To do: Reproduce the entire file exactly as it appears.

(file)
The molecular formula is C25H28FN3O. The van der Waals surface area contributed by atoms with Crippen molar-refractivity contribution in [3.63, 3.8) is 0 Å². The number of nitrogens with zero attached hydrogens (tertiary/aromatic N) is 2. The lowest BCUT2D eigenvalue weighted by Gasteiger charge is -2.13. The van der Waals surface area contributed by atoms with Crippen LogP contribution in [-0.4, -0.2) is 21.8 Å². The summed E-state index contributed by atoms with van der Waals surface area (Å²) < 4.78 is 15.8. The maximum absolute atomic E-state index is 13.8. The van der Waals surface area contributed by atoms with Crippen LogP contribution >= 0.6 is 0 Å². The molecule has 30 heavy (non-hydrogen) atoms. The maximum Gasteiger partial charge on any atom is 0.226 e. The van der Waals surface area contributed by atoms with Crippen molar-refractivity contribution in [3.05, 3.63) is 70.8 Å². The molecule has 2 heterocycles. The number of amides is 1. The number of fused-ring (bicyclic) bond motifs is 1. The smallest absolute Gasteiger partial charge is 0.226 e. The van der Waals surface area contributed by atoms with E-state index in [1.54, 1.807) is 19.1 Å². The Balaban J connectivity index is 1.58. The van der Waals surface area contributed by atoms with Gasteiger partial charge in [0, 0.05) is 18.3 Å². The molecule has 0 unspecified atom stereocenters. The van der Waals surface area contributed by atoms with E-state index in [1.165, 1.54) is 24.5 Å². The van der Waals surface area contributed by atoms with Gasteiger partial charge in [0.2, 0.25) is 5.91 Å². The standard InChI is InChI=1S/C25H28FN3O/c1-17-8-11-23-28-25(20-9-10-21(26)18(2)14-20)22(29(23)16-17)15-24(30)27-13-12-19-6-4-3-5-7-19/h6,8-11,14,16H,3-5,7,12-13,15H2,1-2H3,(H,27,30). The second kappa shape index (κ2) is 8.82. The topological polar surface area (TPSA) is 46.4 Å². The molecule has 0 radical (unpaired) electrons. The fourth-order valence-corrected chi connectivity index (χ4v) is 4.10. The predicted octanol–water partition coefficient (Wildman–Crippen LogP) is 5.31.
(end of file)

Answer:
The molecular formula is C25H28FN3O. The van der Waals surface area contributed by atoms with Crippen molar-refractivity contribution in [3.63, 3.8) is 0 Å². The number of nitrogens with zero attached hydrogens (tertiary/aromatic N) is 2. The lowest BCUT2D eigenvalue weighted by Gasteiger charge is -2.13. The van der Waals surface area contributed by atoms with Crippen LogP contribution in [-0.4, -0.2) is 21.8 Å². The summed E-state index contributed by atoms with van der Waals surface area (Å²) < 4.78 is 15.8. The maximum absolute atomic E-state index is 13.8. The van der Waals surface area contributed by atoms with Crippen LogP contribution >= 0.6 is 0 Å². The molecule has 30 heavy (non-hydrogen) atoms. The maximum Gasteiger partial charge on any atom is 0.226 e. The van der Waals surface area contributed by atoms with Crippen molar-refractivity contribution in [3.05, 3.63) is 70.8 Å². The molecule has 2 heterocycles. The number of amides is 1. The number of fused-ring (bicyclic) bond motifs is 1. The smallest absolute Gasteiger partial charge is 0.226 e. The van der Waals surface area contributed by atoms with E-state index in [1.54, 1.807) is 19.1 Å². The Balaban J connectivity index is 1.58. The van der Waals surface area contributed by atoms with Gasteiger partial charge in [0, 0.05) is 18.3 Å². The molecule has 0 unspecified atom stereocenters. The van der Waals surface area contributed by atoms with E-state index in [1.165, 1.54) is 24.5 Å². The van der Waals surface area contributed by atoms with Gasteiger partial charge in [0.2, 0.25) is 5.91 Å². The standard InChI is InChI=1S/C25H28FN3O/c1-17-8-11-23-28-25(20-9-10-21(26)18(2)14-20)22(29(23)16-17)15-24(30)27-13-12-19-6-4-3-5-7-19/h6,8-11,14,16H,3-5,7,12-13,15H2,1-2H3,(H,27,30). The second kappa shape index (κ2) is 8.82. The topological polar surface area (TPSA) is 46.4 Å². The molecule has 0 radical (unpaired) electrons. The fourth-order valence-corrected chi connectivity index (χ4v) is 4.10. The predicted octanol–water partition coefficient (Wildman–Crippen LogP) is 5.31.